I myself am a huge fan of the older systems, in the same way the previous generation loves their turntable or classic car. They are the machines that I grew up with, that I spent a great deal of time on in my youth. The first computer that we had at home was an ancient machine called the Sharp MZ700, a tape based system that even looks archaic compared to the iconic Sinclair Spectrum. The system had blocky graphics and terrible sound but at that time it was amazing. In those days graphics never came into it, it was all about playability and most of the titles were simple single screen games like snake mixed with a few scrolling platform games that kept me entertained for hours. After that I moved onto the first PC platform, my parents had invested a vast sum of money in a Viglen 386 computer which at the time it was pretty much the most powerful home computer you could get. This furthered my interest in gaming due to the enhanced graphics and ever so slightly better sound. Playing games like Lynx Attack Chopper and a golf game that I can never remember the name of. From then on I progressed through the years moving from the PC to the Atari and Amiga, the Gameboy, the SNES, the Atari Lynx. So many great platforms and so many fantastic games... Some were all about the graphics at that time but most of the greatest games were all about the playability.
Around 10 years ago my PC and PS2 were about the only systems that I gamed on. My old consoles and computers had been sold at car boots many years before but I started to get the urge to go back and visit some of the old systems. One system that had stuck in my mind at the time was the Atari Lynx, the first real colour handheld system available to us in the UK and one which ran classics such as California Games and Xenophobe. I had a little spare cash and started buying the games and got hold of a console from eBay and this is how my affliction started.
Back in 2003 retro gaming was a tiny market as most people were more interested in looking forward. The Xbox and PS2 ruled the marketplace and Nintendo were pretty much done with the N64 but had nothing to offer at the time. Although there wasn't a huge retro gaming market eBay was still a relatively expensive place to get games mainly down to the cost of the postage so my hunting around local Car boot sales began. As I look back now at the summers between 2003 and 2008 I remember the excitement of driving home at the end of the day with a car full of games and consoles. Nobody knew what they had at the time, to 99.9% of the public it was just worthless games that were old and no one would play them again but a small number of us out there saw a value in them and so even back then some titles were known to be rare. That said I never bought on the premise that I was going to make money on these games, I bought for nostalgic reasons and to go back and play games that I never did finish.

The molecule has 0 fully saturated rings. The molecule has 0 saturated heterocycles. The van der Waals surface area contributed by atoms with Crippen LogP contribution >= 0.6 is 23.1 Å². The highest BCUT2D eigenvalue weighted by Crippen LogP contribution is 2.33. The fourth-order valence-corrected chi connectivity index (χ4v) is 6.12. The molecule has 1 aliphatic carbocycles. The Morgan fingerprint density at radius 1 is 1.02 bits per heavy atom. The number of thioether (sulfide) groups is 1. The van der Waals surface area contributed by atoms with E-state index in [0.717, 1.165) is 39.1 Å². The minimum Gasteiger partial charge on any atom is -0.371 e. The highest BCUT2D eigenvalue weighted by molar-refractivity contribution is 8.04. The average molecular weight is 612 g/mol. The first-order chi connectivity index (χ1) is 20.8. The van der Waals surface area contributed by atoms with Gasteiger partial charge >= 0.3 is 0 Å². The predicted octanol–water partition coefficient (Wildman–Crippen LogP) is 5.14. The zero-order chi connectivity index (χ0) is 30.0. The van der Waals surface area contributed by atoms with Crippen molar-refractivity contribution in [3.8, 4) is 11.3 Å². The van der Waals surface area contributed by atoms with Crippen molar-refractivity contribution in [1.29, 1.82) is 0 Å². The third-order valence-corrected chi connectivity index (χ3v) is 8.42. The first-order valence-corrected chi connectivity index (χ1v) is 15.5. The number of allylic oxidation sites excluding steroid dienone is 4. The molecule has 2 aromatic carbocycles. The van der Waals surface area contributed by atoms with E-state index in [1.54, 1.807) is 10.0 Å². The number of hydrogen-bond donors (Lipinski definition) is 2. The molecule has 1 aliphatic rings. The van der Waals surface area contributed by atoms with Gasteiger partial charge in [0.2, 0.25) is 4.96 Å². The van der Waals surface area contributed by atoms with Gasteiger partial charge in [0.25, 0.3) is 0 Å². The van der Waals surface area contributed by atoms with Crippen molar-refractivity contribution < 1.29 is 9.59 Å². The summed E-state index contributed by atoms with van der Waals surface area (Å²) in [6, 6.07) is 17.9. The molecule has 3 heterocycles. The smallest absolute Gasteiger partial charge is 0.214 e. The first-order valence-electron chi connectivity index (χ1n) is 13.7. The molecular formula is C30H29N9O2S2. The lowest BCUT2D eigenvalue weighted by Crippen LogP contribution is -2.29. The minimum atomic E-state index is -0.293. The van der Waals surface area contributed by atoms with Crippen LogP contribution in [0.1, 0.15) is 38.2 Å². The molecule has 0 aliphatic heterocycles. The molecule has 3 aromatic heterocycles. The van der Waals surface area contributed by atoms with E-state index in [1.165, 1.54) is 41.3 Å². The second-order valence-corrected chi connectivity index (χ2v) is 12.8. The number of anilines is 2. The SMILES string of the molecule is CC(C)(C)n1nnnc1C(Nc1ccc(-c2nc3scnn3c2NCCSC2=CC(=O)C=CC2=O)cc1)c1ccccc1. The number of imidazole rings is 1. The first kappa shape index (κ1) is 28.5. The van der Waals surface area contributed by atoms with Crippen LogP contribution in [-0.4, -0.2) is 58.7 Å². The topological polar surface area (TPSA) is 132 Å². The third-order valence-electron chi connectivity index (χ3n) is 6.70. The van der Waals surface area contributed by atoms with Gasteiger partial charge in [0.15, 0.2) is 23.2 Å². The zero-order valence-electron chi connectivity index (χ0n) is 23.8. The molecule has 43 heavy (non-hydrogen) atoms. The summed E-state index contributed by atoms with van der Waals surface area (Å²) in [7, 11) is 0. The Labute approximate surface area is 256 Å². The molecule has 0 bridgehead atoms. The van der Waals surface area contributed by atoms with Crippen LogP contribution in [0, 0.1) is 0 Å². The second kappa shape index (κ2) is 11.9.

By the end of 2008 I had over a 1500 boxed games and around 40 different consoles to play them on. Most of my family including my soon to be wife thought I was mad but this was also the time a market emerged that would slow my collecting. An article came out in the a national paper about the value that some of the older generation game titles and consoles held, this article changed things almost overnight and on my next visit to a car boot sale I saw people coming out with bags of games before I had even gone in. Traders going around and buying up any games they could get their hands on and also people who had stalls putting ridiculous prices on any old games they had for sale. Although this happened I still got the occasion bargain and it just meant I had to get out of bed a little earlier on a Sunday morning to be first in.
Since then the trend has continued and it is just as challenging to build a collection but equally we are now at a stage where current consoles are reaching the end of their "life". So we have to consider if today's games will be tomorrow's collectable retro titles.
The question above is one that is so very difficult to answer. There are strong arguments for and against. For example a number of my most valuable titles are ones that hold a certain cult status, such as the early Zelda or the Mega Man games, so you would be lead to believe that keeping a copy each time one of these games is realised and putting up in the attic to leave for 10 years will be a sure bet however that may not be the case. Zelda the Skyward Sword for the Nintendo Wii sold over 3.4 million units worldwide in the first month it was released and well over a year and half later there are still copies of it sat on our game retailers' shelves so it is unlikely to be worth more than its price brand new... purely because of the number of them out there. That said, some limited editions can be worth holding on to. For example if you had invested in the collector's edition of the original World of Warcraft release you would be sitting on a £1200 - £1500 piece of gaming history.
That's not too bad when compared to the classics as 8 months ago a boxed Mega man game on the Super Nintendo sold on eBay for over £3000. Then of course there are the exceptions such as a collector from France selling his complete Nintendo collection, which contained every Nintendo game released in Japan, for €1 million.
So what about me? Currently my collection stands at a little over 3500 games, around 100 consoles and includes full Atari lynx and GameCube catalogues of every game ever released in Europe for those formats. I try and play a few titles every week but I will struggle to play them all, for me I now collect for many reasons, partly to play, partly as an investment and also just because I love collecting them.
Also available on our YouTube Channel for Sharing! - Retro Games Room Walkaround